Social enterprise: Oxymoron or business logic?

MySpace may not be coming to the enterprise, but the business-grade social computing IBM targets is.
Written by Donna Bogatin, Contributor

In “MySpace: Coming to the enterprise?” I discuss IBM’s Lotus Connections pitch and note that networking among MySpace “friends” has nothing in common with enterprise collaboration.

MySpace may not be coming to the enterprise, but the business-grade social computing IBM targets is.

Why? The technology industry is abound with theory and data making the case for the ROI benefits of enhanced knowledge management and improved team work within the enterprise.

IBM on its Lotus Quickr software, “a new Web 2.0-based collaborative content offering designed to transform the way everyday business content is shared and enable more effective team collaboration”: 

Being competitive in today's dynamic marketplace requires that businesses have quick and easy access to important information and can share it across organizational, geographic and application boundaries. Lotus Quickr software breaks down these barriers by supporting a variety of content repositories, operating systems and desktop applications, making collaboration transparent and natural for users.

But can software really break down organizational barriers to unlock “hidden” enterprise knowledge assets and foster intra-company sharing? OR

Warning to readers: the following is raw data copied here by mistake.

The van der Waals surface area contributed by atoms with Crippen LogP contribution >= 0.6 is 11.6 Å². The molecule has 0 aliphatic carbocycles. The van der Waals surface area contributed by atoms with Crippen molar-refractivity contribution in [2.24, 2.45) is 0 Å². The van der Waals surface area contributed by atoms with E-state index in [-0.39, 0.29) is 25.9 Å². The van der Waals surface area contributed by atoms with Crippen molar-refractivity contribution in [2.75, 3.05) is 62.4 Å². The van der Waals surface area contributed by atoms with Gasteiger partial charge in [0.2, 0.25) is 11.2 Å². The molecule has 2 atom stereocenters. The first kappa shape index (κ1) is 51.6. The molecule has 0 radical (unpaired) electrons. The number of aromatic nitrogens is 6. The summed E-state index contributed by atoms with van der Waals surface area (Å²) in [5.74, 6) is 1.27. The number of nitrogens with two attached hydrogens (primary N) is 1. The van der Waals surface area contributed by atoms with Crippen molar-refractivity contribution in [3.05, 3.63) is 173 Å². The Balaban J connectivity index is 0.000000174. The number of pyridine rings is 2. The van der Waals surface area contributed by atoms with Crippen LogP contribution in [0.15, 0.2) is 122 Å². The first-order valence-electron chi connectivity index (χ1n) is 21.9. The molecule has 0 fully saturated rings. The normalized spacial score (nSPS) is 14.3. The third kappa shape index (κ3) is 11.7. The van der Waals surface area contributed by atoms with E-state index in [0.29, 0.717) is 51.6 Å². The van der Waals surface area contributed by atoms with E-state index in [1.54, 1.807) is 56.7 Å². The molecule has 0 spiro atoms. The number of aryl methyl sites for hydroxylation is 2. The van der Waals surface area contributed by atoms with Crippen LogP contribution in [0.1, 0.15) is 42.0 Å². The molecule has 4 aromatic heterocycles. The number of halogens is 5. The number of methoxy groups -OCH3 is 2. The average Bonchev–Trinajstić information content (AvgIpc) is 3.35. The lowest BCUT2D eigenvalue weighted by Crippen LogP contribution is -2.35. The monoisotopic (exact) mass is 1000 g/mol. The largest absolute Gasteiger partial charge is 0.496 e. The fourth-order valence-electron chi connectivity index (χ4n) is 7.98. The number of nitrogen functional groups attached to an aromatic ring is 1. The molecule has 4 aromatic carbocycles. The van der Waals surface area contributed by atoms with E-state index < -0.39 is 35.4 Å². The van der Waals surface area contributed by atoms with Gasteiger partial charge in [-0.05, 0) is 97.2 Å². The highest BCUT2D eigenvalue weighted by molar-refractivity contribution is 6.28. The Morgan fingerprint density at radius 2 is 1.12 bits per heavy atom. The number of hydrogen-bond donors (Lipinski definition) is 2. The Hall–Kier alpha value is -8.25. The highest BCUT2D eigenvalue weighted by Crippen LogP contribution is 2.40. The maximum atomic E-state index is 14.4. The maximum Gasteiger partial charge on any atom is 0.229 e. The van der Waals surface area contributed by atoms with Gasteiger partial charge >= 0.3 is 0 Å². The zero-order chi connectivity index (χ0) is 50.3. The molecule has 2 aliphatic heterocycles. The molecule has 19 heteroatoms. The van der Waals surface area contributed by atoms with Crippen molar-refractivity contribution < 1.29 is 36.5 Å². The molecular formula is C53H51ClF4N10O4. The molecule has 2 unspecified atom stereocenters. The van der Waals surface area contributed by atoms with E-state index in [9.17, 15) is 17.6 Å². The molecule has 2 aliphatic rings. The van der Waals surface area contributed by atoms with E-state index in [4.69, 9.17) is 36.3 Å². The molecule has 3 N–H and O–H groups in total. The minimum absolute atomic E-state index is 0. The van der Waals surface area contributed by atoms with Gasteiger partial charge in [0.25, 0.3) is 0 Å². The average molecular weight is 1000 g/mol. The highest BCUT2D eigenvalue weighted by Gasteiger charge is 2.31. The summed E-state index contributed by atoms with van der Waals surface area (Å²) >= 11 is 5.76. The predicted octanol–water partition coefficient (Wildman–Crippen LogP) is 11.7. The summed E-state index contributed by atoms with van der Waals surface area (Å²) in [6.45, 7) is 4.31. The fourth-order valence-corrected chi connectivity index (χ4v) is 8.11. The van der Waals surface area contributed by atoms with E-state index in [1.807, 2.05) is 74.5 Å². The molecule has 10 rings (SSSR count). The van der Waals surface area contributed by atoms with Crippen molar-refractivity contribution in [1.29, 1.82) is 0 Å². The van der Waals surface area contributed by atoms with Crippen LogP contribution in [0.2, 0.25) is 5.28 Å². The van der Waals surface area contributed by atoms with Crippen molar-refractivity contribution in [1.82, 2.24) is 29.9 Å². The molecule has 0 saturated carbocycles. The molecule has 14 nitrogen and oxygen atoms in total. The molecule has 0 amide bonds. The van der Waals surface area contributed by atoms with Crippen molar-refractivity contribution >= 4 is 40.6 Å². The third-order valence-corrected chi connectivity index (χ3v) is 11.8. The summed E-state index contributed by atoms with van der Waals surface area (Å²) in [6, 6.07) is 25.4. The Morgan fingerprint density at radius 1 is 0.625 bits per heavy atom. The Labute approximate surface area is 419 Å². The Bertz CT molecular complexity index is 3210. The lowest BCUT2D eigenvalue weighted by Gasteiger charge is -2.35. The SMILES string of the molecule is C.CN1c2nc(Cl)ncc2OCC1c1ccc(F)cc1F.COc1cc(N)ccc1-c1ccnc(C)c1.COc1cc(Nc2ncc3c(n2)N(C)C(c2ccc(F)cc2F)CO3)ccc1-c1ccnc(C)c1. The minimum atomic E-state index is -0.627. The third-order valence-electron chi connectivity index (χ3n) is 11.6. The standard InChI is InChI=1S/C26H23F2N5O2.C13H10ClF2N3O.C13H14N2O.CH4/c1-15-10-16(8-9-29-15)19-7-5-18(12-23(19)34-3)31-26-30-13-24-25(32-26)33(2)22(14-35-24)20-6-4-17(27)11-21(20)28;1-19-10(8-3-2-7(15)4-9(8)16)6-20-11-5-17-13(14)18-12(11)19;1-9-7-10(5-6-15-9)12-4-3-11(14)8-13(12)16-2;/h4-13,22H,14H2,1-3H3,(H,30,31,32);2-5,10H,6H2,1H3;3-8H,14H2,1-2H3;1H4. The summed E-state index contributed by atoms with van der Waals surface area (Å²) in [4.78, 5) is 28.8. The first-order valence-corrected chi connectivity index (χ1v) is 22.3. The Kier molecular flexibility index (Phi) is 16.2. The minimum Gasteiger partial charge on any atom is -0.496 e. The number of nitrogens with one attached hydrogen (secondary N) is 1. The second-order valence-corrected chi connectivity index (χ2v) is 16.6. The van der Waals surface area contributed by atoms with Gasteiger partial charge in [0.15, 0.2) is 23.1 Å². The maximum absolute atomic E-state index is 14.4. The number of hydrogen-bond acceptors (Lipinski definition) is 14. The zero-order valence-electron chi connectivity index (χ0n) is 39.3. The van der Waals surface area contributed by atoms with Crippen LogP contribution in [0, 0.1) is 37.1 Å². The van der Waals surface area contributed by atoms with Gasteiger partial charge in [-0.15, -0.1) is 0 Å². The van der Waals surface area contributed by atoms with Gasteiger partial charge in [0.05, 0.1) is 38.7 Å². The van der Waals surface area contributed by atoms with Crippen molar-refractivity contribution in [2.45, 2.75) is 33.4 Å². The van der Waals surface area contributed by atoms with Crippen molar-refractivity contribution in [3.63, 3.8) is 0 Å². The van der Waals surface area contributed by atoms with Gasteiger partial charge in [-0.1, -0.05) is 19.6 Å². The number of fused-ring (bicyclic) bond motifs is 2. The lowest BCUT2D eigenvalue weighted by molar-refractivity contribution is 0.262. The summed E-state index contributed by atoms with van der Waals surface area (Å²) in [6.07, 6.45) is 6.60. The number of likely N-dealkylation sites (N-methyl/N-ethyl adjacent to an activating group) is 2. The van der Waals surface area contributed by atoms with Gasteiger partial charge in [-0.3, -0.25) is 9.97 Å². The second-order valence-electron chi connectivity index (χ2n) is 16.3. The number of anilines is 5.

Is the organization destined-- doomed--to reflect a “me first” modus operandi?

Stowe Boyd laments efforts that “miss the social bullseye” by being group-oriented, in what he characterizes as a "me-first" world. 

To bloster his case, Boyd puts forth MyFace and Facebook self-promotional member profiles and his personal blog:

Web 2.0 social tools…Social networks, explicit ones like MySpace and Facebook, or implicit ones in social media, are really organized around individuals and their networked self-expression. I am writing this blog post, and publishing it, personally. It is not the product of some workgroup. It is not an anonymous chunk of text on a corporate portal. My Facebook profile pulls traffic from my network of contacts, sources I find interesting, and the chance presence updates of my friends.

Boyd’s argument in favor of “real” social applications advocates anti-social and exclusionary sounding stances:

I am the center of my network,

The buddylist is the center of the universe,

I don't need to participate in groups to exist or to share, or to matter, in this world.

What world is “this world”?

The MySpace and Facebook worlds of “self-expression”? OR

The IBM envisaged corporate network world enabling team members to “work anytime, anywhere with anyone.”

The enterprise, and society, profits from a “we” world, as in we’re in this together world, not a “me” world, as in what’s in it for me world.

ALSO: Social Media conversations: Talking or selling?

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